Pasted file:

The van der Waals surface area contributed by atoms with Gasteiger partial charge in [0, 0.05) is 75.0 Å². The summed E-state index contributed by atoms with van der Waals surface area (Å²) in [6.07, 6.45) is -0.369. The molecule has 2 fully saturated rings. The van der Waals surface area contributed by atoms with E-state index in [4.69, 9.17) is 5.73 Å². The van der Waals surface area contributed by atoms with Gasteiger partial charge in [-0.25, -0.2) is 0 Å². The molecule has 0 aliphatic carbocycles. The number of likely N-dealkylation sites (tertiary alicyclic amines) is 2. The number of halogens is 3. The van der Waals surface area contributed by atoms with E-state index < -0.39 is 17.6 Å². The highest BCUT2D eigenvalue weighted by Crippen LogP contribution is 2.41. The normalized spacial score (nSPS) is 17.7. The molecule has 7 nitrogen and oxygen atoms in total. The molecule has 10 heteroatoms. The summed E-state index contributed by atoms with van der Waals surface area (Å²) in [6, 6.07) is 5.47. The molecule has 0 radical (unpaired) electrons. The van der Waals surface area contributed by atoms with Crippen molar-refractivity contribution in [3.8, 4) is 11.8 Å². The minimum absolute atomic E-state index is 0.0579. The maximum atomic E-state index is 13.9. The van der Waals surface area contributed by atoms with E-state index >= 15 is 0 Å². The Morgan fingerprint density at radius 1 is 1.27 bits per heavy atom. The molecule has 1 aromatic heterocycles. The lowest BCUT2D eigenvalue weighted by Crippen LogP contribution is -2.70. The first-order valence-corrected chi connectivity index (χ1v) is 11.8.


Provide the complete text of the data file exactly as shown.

The van der Waals surface area contributed by atoms with Gasteiger partial charge in [0, 0.05) is 75.0 Å². The summed E-state index contributed by atoms with van der Waals surface area (Å²) in [6.07, 6.45) is -0.369. The molecule has 2 fully saturated rings. The van der Waals surface area contributed by atoms with E-state index in [4.69, 9.17) is 5.73 Å². The van der Waals surface area contributed by atoms with Gasteiger partial charge in [-0.25, -0.2) is 0 Å². The molecule has 0 aliphatic carbocycles. The number of likely N-dealkylation sites (tertiary alicyclic amines) is 2. The number of halogens is 3. The van der Waals surface area contributed by atoms with E-state index < -0.39 is 17.6 Å². The highest BCUT2D eigenvalue weighted by Crippen LogP contribution is 2.41. The normalized spacial score (nSPS) is 17.7. The molecule has 7 nitrogen and oxygen atoms in total. The molecule has 10 heteroatoms. The summed E-state index contributed by atoms with van der Waals surface area (Å²) in [6, 6.07) is 5.47. The molecule has 0 radical (unpaired) electrons. The van der Waals surface area contributed by atoms with Crippen molar-refractivity contribution in [3.8, 4) is 11.8 Å². The minimum absolute atomic E-state index is 0.0579. The maximum atomic E-state index is 13.9. The van der Waals surface area contributed by atoms with E-state index >= 15 is 0 Å². The Morgan fingerprint density at radius 1 is 1.27 bits per heavy atom. The molecule has 1 aromatic heterocycles. The lowest BCUT2D eigenvalue weighted by Crippen LogP contribution is -2.70. The first-order valence-corrected chi connectivity index (χ1v) is 11.8.